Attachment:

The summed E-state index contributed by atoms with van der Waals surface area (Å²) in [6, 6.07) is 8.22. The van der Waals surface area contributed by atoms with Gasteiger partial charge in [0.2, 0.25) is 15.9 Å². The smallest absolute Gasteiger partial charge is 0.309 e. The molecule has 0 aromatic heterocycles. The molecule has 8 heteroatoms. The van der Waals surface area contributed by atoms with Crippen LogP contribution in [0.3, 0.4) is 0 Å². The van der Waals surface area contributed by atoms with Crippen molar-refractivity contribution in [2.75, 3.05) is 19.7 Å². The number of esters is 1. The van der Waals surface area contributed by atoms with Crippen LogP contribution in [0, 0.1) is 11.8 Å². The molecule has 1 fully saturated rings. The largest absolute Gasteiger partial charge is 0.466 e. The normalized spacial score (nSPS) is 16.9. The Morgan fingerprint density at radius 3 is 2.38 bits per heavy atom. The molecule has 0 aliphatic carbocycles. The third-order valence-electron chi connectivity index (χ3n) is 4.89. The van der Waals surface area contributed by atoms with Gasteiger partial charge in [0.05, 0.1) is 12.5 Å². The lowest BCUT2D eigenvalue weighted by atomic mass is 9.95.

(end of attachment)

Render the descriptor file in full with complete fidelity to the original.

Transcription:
The summed E-state index contributed by atoms with van der Waals surface area (Å²) in [6, 6.07) is 8.22. The van der Waals surface area contributed by atoms with Gasteiger partial charge in [0.2, 0.25) is 15.9 Å². The smallest absolute Gasteiger partial charge is 0.309 e. The molecule has 0 aromatic heterocycles. The molecule has 8 heteroatoms. The van der Waals surface area contributed by atoms with Crippen LogP contribution in [0.3, 0.4) is 0 Å². The van der Waals surface area contributed by atoms with Crippen molar-refractivity contribution in [2.75, 3.05) is 19.7 Å². The number of esters is 1. The van der Waals surface area contributed by atoms with Crippen LogP contribution in [0, 0.1) is 11.8 Å². The molecule has 1 fully saturated rings. The largest absolute Gasteiger partial charge is 0.466 e. The normalized spacial score (nSPS) is 16.9. The Morgan fingerprint density at radius 3 is 2.38 bits per heavy atom. The molecule has 0 aliphatic carbocycles. The third-order valence-electron chi connectivity index (χ3n) is 4.89. The van der Waals surface area contributed by atoms with Gasteiger partial charge in [0.05, 0.1) is 12.5 Å². The lowest BCUT2D eigenvalue weighted by atomic mass is 9.95.